As Navillus makes its way through bankruptcy, the concrete company is going after one of its general contractors for allegedly stiffing its workers on one of the biggest construction projects in Times Square.
The subcontractor, which filed for a Chapter 11 petition in November, accuses CNY Construction of issuing bad checks for its work at the Witkoff Group’s 701 Seventh Avenue, according to a complaint filed in a Manhattan bankruptcy court. Navillus was hired by CNY, the project’s general contractor, for $28.9 million-worth of concrete work on the 452-key hotel and retail project in April 2014.
The company, led by Donal O’Sullivan, requested a payment of just over $584,000 in August for work performed in July. CNY sent a check, but it bounced, according to Navillus’ complaint. CNY assured Navillus the check would be reissued once funds became available, according to the complaint.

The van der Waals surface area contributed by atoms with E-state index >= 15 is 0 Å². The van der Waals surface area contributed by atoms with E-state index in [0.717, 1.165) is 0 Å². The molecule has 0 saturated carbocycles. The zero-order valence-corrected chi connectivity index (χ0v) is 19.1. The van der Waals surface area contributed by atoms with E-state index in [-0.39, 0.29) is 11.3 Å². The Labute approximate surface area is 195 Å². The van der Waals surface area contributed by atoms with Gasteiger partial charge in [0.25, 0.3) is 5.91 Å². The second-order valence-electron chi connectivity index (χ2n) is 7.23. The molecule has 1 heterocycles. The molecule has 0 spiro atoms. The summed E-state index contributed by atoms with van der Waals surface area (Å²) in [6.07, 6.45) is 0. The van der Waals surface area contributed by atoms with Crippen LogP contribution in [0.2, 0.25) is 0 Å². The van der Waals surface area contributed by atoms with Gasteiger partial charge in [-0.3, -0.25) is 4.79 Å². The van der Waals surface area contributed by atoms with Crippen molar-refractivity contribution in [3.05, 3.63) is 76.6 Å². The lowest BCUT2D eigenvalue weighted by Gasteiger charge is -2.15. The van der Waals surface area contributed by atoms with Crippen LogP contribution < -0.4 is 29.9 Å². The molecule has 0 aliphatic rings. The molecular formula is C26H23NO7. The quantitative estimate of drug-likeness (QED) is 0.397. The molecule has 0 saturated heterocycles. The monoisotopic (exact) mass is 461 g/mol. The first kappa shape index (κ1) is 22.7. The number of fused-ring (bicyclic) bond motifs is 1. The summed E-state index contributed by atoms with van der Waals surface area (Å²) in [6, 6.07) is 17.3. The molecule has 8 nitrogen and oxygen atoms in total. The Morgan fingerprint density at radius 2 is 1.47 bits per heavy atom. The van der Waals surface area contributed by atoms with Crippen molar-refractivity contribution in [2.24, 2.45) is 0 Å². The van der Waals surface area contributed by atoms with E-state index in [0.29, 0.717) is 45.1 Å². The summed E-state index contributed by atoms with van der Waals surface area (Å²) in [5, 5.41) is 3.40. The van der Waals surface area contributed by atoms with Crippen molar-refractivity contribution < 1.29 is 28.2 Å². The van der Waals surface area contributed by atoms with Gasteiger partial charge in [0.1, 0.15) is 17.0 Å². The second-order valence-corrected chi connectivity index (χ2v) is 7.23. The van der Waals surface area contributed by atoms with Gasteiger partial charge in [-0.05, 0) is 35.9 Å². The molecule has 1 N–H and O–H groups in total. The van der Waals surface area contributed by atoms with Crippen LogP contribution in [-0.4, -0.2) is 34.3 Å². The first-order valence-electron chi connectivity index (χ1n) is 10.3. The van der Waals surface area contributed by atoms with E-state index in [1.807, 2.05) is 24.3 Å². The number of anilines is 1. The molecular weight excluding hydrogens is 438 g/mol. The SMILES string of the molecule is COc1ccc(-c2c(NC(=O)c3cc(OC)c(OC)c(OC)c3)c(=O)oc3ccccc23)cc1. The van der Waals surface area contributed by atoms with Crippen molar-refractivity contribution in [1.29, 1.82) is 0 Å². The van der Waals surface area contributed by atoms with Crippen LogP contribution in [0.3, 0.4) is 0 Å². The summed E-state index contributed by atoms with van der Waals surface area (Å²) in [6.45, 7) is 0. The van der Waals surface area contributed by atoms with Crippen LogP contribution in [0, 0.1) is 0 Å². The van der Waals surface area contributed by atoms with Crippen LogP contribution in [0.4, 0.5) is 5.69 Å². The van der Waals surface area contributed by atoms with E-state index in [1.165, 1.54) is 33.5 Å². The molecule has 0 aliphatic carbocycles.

Navillus requested another $700,000 for work done in August and September, but didn’t receive it, according to the complaint. In all, Navillus says CNY owes about $1.3 million.
Representatives for CNY noted that they received the complaint and were reviewing it. Navillus declined to comment, citing that the litigation was still pending.
The bankruptcy doesn’t seem to have impacted Navillus’ contract on this project, but it’s affected at least two of the company’s biggest jobs. Bloomberg reported that Navillus lost its contracts on SL Green’s One Vanderbilt and Brookfield Property Partners’ Manhattan West. The general contractor on both projects, AECOM Tishman, instructed Navillus to continue working on the office towers. A representative for Navillus said on Wednesday that hundreds of workers are currently on both jobs and that work is ahead of schedule.
Navillus filed for bankruptcy after a Manhattan Federal Court hit the firm with a $76 million judgment in a lawsuit filed by a group of unions. The lawsuit accused the company of sidestepping agreements to use union labor on its projects through a company owned by O’Sullivan’s brother, Kevin. Navillus is appealing the judgment.
In the meantime, Navillus insists that it’s “business as usual” at the company.